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More than just an Ode to Palestine: A Guide For Continuous Engagement, Community and Belonging During Time of Hardship 

posted on: Mar 13, 2024

By: Malak Hassouna /Arab America Contributing Writer 

Community is one of the things that Arab Americans long for, whether they are raised in the Arab world or grew up in the diaspora. When we move away for college or a job and leave our community, we long for the one we had at home, surrounded by our family and friends. As a student abroad after October 7, it felt lonely. Malak found herself amongst the community during the Ode to Palestine event hosted by the Muslim Law Student Association of the Washington College of Law in partnership with American University Law students for justice for Palestine and the International Law Student Association right in the nation’s capital.

Flyer from WCL MLSA

When our people were attacked for existing and being who they were, keeping a push to keep sharing our culture, food, and history is essential. It is a famous saying we heard during the BLM movement by Patrisse Cullors: “Our existence is resistance.” Our continued existence and holding our community close was one of the repeated phrases during the night. It was a night that came together due to a collaboration between our community with art from Jasmine’s Hawamdeh latest collection honoring the people of Gaza to an incredible panel to music by Fuad Foty and his daughter (that brought tears to the eyes of many), stories of survival and resistance, to the thoughtfulness even put in the food choices to honor Palestine. 

Instagram Post by Jasmine Hawamdeh.

A diverse range of careers on the panel in advocacy, communications, law, art, and politics. The following women shared their activism and experiences in advocating for Palestine: Diala Ghneim(UNRWA communications manager), Jasmine Hawamdeh, Rawda Fawaz (CAIR Legal Defense), Isra Chaker(Senior Campaign Manager and advocate), and moderated by Anita Sinha (Faulty member and Director of International Human Rights Law Clinic). They all have distinguished careers that have taught the audience to open their minds to new ways of thinking. One of them was how they created a cheat sheet on how to keep engaging and advocating that no matter your cause, you can benefit from it. 

  1. Relate cause to your audience, and know and tailor your language to your audience. 
  2. Find your community. You need people to keep fighting. 
  3. Be smart and careful.
  4. Art should be bold.
    1. “There are reasons artists are being attacked…art is a form of social change,”- Jasmine.
  5. Figure out what resources are near you.
  6. Think outside the box and be creative when interpreting the Constitution. Challenge and push yourself (tip from Rawda: look at what conservative judges have to say about the First Amendment and Title 7 cases). Read unpopular opinions. We have to utilize what we have.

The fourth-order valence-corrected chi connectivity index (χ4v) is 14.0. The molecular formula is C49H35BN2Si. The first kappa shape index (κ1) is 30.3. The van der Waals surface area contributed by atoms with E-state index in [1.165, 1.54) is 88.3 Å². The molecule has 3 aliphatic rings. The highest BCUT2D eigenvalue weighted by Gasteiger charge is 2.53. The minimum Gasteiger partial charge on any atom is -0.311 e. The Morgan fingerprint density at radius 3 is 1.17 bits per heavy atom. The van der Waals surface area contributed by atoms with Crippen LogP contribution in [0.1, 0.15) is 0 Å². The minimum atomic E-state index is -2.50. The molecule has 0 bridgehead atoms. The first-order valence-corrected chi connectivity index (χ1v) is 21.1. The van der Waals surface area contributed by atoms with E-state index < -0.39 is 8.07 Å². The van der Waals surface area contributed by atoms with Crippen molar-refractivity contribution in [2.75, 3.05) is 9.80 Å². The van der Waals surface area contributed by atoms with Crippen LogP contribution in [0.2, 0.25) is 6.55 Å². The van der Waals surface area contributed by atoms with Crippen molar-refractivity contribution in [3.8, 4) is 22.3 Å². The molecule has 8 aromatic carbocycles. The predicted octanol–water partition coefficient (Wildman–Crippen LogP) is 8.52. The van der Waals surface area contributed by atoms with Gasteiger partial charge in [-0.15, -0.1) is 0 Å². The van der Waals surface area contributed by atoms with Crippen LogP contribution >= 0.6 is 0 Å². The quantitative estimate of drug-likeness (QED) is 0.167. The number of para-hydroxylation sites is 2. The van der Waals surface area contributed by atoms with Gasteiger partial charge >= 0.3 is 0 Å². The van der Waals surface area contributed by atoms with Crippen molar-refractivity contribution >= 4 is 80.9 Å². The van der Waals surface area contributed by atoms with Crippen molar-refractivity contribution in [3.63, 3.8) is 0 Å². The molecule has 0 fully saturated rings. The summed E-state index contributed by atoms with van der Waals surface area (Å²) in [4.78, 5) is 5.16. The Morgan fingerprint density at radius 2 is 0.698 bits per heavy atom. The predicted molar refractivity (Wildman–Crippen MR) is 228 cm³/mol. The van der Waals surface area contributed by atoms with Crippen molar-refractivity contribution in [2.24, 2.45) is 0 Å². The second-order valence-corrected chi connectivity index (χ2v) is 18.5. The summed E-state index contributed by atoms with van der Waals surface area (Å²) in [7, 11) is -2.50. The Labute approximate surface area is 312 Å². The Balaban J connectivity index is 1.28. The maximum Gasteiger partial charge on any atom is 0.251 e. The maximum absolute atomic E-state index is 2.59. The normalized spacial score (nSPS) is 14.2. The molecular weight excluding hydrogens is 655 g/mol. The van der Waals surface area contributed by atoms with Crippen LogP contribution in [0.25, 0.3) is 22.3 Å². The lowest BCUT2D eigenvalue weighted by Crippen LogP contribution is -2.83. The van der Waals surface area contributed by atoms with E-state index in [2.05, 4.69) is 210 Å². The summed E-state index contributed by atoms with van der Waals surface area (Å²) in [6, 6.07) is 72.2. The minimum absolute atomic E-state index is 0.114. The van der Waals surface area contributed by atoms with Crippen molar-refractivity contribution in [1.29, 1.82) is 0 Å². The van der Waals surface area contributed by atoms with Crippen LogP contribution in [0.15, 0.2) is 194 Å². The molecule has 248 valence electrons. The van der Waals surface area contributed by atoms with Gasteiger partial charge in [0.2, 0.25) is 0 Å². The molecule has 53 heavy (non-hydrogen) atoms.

1. “Traditionally progressive values have an exception to Palestine.” – Isra.
  7. Use resources wisely when campaigning. 
  8. Know your value add. 
  9. Think creatively.
  10. Prioritize storytelling. 

It is also important to remember why people keep encouraging and advocating, and even from that, the audience got a different perspective: “We advocate and speak up because we do not have a choice … especially when you are Palestinian, we work every day against erasure,” Jasmine. From another look at your obligation, especially if you are a lawyer, Rawda believes, “[you] have a set of skills that not a whole lot of people have and a whole lot of people need.” 

There are many ways to show your resistance, and this night truly encapsulated that. A notable moment was the lovely music by Fuad and his daughter, which ended the night; from “My name is the Palestinian people” to “My blood is Palestinian,” the audience was in tears.  

The night motivated us to keep advocating, engaging, and resisting even if drained and exhausted. It reminded us that the Palestinian people do not have a choice, and the least others can do for them is keep pushing. As Diala said, we must keep “advocating for Palestine is the least we can do…we lead a life of privilege living here, but also growing up going to schools that we went to”. The panel emphasized the importance of community during this challenging time. WCL’s MLSA went above and beyond to bring people together that night to celebrate the Palestinian people, their culture, and their history. From faulty students, community members, and staff, people were there to show up for Palestine, which is a sign of resistance. 

Authors Note: During a time when administrations and other organizations on campus are attacking Palestinian student organizations and their allies. What the Muslim Student Association of the Washington College of Law, American University Law Students for Justice for Palestine, and the International Law Student Association did that night was incredible and a reminder that we still can exist and speak up against the injustices happening on campuses everywhere. This is a movement not just on one campus but everywhere in the nation.

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